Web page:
Jake Bielenberg is quietly unassuming, according to his school. He’s as smart as any student in the building, and he’s a skillful writer and editor. However, the true appreciation of Bielenberg’s commitment to and success in law school requires insight into his background and the path that led him to where he is now.
Bielenberg’s story is one that for many would end in despair and disaster. He grew up in a family of meager means. When Bielenberg was in middle school, his father became quite ill, moved to a long-term care facility and died. Through high school, he rebelled by engaging in minor disobedience and pranks at school, selling drugs and skipping school. Then he dropped out. He worked as an enforcer for a cocaine dealer, collecting unpaid debts and fighting on the streets. As might be expected, this choice showed Bielenberg a side of the law few law students see first hand. He racked up legal trouble.
At the time of Bielenberg’s first arrest for driving with a revoked license, he was homeless and sleeping in the back of his car. He actually requested that his sentence be served in the county jail, rather than on the originally planned house arrest, so that he would have a place to sleep and eat.
His second charge of driving with a revoked license saved his life. While serving his 90-day jail sentence, he met a former Los Angeles gang member. Bielenberg recalls that this gang member “introduced me to different ways of thinking and helped me realize that it was cool to be smart and successful.” He began attending Bible studies and started the process of obtaining his G.E.D.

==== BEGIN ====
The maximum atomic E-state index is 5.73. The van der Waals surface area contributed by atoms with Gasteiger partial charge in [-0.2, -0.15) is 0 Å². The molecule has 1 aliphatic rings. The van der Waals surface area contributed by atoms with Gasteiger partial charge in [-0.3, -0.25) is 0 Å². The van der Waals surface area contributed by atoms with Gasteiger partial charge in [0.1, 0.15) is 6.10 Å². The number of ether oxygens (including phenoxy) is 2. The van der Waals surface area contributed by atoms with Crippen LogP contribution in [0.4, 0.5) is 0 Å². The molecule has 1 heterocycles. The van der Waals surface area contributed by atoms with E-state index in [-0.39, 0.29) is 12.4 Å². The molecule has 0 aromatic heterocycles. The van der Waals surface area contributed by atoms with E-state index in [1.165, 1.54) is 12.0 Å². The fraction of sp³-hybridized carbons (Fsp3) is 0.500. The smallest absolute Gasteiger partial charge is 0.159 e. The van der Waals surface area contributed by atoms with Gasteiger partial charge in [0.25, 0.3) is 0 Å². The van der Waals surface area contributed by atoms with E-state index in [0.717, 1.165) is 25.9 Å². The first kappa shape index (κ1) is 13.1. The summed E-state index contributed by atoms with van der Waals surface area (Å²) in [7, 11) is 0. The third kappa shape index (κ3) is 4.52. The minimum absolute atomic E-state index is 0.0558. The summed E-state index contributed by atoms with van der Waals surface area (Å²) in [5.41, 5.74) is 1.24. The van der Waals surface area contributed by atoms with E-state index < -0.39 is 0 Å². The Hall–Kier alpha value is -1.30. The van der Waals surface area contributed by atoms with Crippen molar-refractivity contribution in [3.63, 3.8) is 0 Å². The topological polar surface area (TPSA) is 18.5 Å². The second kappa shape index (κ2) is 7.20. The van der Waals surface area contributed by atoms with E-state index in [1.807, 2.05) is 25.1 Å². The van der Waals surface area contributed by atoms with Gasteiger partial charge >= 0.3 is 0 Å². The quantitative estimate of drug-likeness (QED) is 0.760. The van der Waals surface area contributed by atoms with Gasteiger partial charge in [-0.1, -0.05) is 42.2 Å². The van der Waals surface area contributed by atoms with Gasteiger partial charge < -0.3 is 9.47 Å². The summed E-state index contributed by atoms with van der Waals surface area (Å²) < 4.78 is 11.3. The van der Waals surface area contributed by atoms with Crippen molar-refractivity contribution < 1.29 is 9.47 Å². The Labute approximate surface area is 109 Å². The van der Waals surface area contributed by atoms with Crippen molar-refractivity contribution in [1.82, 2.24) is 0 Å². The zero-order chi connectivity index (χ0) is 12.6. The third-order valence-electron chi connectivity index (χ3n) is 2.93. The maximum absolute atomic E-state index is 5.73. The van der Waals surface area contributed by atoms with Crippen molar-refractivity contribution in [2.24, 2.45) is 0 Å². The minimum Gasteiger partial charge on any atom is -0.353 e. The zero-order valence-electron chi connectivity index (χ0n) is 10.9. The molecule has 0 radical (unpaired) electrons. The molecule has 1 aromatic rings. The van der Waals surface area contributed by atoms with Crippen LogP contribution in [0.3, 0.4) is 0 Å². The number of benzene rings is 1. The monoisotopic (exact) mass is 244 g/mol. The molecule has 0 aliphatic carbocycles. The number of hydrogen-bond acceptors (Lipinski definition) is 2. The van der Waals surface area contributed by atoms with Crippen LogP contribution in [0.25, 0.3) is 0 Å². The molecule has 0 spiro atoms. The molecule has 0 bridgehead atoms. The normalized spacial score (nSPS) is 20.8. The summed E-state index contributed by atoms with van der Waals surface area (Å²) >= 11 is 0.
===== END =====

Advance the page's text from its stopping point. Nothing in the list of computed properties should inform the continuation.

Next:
After getting back on his feet, Bielenberg decided to try his hand at formal schooling again. In two-and-a-half years, he earned an associate’s degree and his bachelor’s degree, both with academic accolades. Graduating debt free, Bielenberg opted to pursue law school and landed at Washburn University School of Law.
Bielenberg is a leader and an integral part of the life of the law school in ways that emphasize both his desire to help others and his excellent academic credentials. He has served as a study group leader and a teaching assistant for first-year legal writing classes. He worked with the Family Law Quarterly and won a student-chosen award for best article edit.
Bielenberg serves as technical editor of the Washburn Law Journal and is also helping to overhaul the Journal’s bylaws.
Several faculty members have had Bielenberg to serve as research editors for their scholarly work. Professor Rory Bahadur, for whom Bielenberg did research work, said, “Working with Jake was an incredible experience. His ability to be self-directed and outcome-driven is almost scary. After a few weeks I realized that no matter the complexity or the difficulty of the task the combination of his Herculean work ethic, intelligence and responsibility meant it would get done.”
Bielenberg has done all of this while balancing the needs of his family. His wife teaches in one of the lowest performing schools in the area. Their 10-month-old daughter Adelayde was born missing fingers on one hand. Her needs almost broke the couple, but also reminded them of how much they have both accomplished and how blessed they truly are.
Finally, and arguable most importantly from Bielenberg’s perspective, he continues to help disadvantaged communities. He has logged nearly 200 hours of pro bono work with Kansas Legal Services. That effort makes sense when you consider Jake’s background and the bumpy road he had to get to this place as an outstanding law student: “As far as second chances are concerned,” Bielenberg says, “I am just trying to enjoy the ride.”
Bielenberg is one of 25 future lawyers honored in the National Jurist’s 2017 “Law Student of the Year” feature. Find more honorees here.